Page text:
Sheikh Ruslan has a bachelors degree in Qiraa'aat from Ma'had Qiraat Shubrah, Cairo and is a senior Imam of the state of Kedah since 1996. He judged Quran competitions in Malaysia since 1996 and also judged international level Quran competitions in Saudi Arabia and Libya. Sheikh Sharifuddin has a degree in Shariah, Dawah, as well as a masters in Management. He has participated and won national and international competitions since 1984. He judged the international level competitions in Iran and Malaysia as well as the competition between Asean countries and specializes in the area of Tarannum/ Maqaamaat.
The NQA, (formerly known as the South African National Qiraa’atul Qur’aan Competition), comprises a Qur’aan recital and research contest as well as a ‘Servant of the Holy Qur’aan Award’. It is a landmark initiative by the organization in an attempt to honour the efforts of students and teachers of the Holy Qur’aan. The event serves as an added encouragement for individuals to improve, and hence the aim of the NQA is to promote and maintain high levels of Qur’aanic learning and service, as well as to train and earmark successful candidates for international platforms.
Since the coming of Islam to the southern most tip of Africa, the Muslim community of South Africa has produced great teachers of the Qur’aan, many of whom has travelled extensively to other parts of the world, promoting excellent scholarship of the Qur’aan, and hence the aim of the event is to encourage and maintain high standards of Qur’aanic learning in South Africa. Islam in South Africa has a rich history owing to the great Ulama from Indonesia exiled to the Cape by the Dutch colonial force since the late 1600's. Two of the most honoured Shuyookh paid tribute to by Cape Muslims are Sheykh Yusuf from makasar, and Imam Abdullah bin Qadhi Abdussalam (Tuan Guru) who are both buried at the Cape.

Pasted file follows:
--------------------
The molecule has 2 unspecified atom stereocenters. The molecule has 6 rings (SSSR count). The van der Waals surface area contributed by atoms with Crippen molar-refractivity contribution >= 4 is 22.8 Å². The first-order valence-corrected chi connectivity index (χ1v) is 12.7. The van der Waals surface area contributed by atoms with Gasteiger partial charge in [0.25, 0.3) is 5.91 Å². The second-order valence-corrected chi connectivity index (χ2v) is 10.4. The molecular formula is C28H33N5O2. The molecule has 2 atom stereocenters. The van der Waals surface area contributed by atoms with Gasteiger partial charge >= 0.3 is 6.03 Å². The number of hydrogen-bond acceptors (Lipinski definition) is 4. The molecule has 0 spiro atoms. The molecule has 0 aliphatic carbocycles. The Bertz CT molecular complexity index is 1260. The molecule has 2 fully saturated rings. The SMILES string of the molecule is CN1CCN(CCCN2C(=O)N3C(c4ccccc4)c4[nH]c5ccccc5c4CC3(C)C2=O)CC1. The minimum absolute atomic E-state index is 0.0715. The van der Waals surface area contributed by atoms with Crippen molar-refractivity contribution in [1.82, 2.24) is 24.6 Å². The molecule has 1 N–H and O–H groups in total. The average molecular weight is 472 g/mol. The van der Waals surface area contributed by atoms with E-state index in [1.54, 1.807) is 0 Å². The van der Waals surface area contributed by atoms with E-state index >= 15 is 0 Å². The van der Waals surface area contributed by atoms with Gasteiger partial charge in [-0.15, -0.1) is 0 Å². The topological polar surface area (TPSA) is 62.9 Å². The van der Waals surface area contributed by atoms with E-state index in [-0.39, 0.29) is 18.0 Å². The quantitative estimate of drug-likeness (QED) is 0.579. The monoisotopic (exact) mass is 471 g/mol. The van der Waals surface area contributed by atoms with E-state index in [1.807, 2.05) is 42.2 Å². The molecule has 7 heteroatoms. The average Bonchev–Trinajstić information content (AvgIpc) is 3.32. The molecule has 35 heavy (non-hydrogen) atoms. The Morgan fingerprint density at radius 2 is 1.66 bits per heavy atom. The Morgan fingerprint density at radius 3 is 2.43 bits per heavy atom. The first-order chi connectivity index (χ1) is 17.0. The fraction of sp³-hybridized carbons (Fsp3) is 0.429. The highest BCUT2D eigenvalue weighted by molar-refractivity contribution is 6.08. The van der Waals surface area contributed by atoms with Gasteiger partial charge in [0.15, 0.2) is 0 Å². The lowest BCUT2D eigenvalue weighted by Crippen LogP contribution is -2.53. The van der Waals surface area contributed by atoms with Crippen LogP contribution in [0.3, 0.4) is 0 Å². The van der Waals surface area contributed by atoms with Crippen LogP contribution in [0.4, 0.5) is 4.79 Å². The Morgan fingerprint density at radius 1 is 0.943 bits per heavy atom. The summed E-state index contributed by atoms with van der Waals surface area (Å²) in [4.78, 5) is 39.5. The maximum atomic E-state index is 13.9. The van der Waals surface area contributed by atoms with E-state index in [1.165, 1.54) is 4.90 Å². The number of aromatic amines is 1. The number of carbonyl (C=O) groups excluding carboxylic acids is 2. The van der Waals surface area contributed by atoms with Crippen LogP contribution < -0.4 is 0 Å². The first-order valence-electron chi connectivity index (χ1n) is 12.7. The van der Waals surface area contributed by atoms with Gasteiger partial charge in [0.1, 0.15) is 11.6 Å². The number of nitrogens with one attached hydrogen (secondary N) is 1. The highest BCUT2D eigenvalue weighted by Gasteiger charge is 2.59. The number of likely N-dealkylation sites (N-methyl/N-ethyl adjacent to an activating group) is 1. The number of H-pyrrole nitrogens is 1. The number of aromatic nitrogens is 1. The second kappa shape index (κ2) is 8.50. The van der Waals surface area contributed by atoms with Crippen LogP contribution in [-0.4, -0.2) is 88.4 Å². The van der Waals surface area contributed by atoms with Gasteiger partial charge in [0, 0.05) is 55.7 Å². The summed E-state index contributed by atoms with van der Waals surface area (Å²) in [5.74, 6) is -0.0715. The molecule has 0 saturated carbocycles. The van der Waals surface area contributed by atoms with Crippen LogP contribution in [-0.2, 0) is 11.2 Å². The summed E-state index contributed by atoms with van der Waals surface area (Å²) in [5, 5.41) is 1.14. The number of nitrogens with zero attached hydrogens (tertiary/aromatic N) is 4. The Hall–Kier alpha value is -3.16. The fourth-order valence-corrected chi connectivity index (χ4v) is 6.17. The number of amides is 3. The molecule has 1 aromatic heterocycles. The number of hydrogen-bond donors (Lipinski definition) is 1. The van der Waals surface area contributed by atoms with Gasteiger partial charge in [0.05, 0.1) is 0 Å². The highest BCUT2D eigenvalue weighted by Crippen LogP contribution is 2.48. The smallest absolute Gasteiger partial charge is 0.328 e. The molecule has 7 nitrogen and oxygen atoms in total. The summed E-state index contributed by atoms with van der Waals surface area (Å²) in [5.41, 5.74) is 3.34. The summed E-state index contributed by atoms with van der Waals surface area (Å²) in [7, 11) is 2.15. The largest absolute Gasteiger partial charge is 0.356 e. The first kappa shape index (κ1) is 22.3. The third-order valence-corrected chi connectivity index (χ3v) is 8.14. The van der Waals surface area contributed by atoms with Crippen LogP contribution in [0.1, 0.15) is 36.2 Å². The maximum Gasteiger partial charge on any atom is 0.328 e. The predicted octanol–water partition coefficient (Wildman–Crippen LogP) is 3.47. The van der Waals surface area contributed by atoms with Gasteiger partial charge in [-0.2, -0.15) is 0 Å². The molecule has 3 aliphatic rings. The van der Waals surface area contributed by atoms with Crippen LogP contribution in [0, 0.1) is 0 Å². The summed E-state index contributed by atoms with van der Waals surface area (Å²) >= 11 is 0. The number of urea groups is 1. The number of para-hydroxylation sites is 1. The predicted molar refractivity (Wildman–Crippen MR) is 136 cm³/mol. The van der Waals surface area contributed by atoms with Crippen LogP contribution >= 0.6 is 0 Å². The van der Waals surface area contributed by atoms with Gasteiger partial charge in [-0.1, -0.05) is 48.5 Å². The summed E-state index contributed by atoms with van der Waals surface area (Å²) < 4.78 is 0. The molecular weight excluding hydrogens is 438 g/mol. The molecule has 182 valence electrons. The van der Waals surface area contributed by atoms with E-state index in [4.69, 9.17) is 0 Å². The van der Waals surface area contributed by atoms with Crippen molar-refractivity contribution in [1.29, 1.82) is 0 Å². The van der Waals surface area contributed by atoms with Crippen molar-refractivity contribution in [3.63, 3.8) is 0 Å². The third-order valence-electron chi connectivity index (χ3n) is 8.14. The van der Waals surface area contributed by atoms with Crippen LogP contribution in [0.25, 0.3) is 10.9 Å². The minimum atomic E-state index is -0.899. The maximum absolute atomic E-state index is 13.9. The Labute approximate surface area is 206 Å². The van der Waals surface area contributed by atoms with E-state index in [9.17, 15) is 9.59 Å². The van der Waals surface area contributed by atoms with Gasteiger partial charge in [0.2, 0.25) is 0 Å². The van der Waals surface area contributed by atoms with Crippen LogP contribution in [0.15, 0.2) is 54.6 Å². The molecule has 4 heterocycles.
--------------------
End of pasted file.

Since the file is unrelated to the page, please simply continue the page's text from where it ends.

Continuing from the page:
Haafith Muntahaa Kenny (pictured above), the chairperson of the SANQU (South African National Quran Union) has been dedicated to propogating the Quran and currently teaches at the Darul Quran Tahfeeth school in Heideveld. Haafith Muntahaa has successfully hosted many such events attracting youth from all over the country, and hosting many prominent international guests. During October 2010, he was instrumental in organising a Silat Roadshow by the Azhar Seni beladiri silat team from Jakarta.
Program of the SA National Qur'aan Awards 2011:
Recital programs with Qurraa from Egypt, Malaysia, and Indonesia (all after Maghrib):
Mon 19 Sept- Masjidul Jamaa'ah, Sherwood Park
Tues- Masjidus Sabr, Parkwood
Wed- Masjidul Mieftaagh, Lentegeur
Thurs- Maitland Masjid, Maitland
Sat- Ighwatul Islam Masjid, Bridgetown